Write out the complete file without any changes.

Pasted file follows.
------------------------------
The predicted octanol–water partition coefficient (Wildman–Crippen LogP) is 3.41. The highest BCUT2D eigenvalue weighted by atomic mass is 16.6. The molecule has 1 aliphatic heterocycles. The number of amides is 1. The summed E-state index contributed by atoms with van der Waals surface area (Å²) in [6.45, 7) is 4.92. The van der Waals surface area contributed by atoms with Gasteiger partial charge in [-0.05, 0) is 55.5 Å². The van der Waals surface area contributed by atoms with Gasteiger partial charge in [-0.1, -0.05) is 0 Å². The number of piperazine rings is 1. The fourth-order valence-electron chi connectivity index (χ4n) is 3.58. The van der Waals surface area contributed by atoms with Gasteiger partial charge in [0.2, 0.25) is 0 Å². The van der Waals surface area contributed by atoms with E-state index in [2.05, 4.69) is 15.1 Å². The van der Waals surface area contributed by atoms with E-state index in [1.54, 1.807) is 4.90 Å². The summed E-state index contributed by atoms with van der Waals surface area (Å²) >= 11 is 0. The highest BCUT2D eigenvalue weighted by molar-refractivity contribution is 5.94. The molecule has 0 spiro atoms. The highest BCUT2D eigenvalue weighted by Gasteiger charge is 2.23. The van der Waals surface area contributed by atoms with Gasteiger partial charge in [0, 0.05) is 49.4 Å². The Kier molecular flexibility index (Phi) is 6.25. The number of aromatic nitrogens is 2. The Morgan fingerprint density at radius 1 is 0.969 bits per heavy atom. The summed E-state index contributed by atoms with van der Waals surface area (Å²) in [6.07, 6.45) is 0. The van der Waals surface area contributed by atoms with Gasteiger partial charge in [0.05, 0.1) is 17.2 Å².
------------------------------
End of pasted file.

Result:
The predicted octanol–water partition coefficient (Wildman–Crippen LogP) is 3.41. The highest BCUT2D eigenvalue weighted by atomic mass is 16.6. The molecule has 1 aliphatic heterocycles. The number of amides is 1. The summed E-state index contributed by atoms with van der Waals surface area (Å²) in [6.45, 7) is 4.92. The van der Waals surface area contributed by atoms with Gasteiger partial charge in [-0.05, 0) is 55.5 Å². The van der Waals surface area contributed by atoms with Gasteiger partial charge in [-0.1, -0.05) is 0 Å². The number of piperazine rings is 1. The fourth-order valence-electron chi connectivity index (χ4n) is 3.58. The van der Waals surface area contributed by atoms with Gasteiger partial charge in [0.2, 0.25) is 0 Å². The van der Waals surface area contributed by atoms with E-state index in [2.05, 4.69) is 15.1 Å². The van der Waals surface area contributed by atoms with E-state index in [1.54, 1.807) is 4.90 Å². The summed E-state index contributed by atoms with van der Waals surface area (Å²) >= 11 is 0. The highest BCUT2D eigenvalue weighted by molar-refractivity contribution is 5.94. The molecule has 0 spiro atoms. The highest BCUT2D eigenvalue weighted by Gasteiger charge is 2.23. The van der Waals surface area contributed by atoms with Gasteiger partial charge in [0, 0.05) is 49.4 Å². The Kier molecular flexibility index (Phi) is 6.25. The number of aromatic nitrogens is 2. The Morgan fingerprint density at radius 1 is 0.969 bits per heavy atom. The summed E-state index contributed by atoms with van der Waals surface area (Å²) in [6.07, 6.45) is 0. The van der Waals surface area contributed by atoms with Gasteiger partial charge in [0.05, 0.1) is 17.2 Å².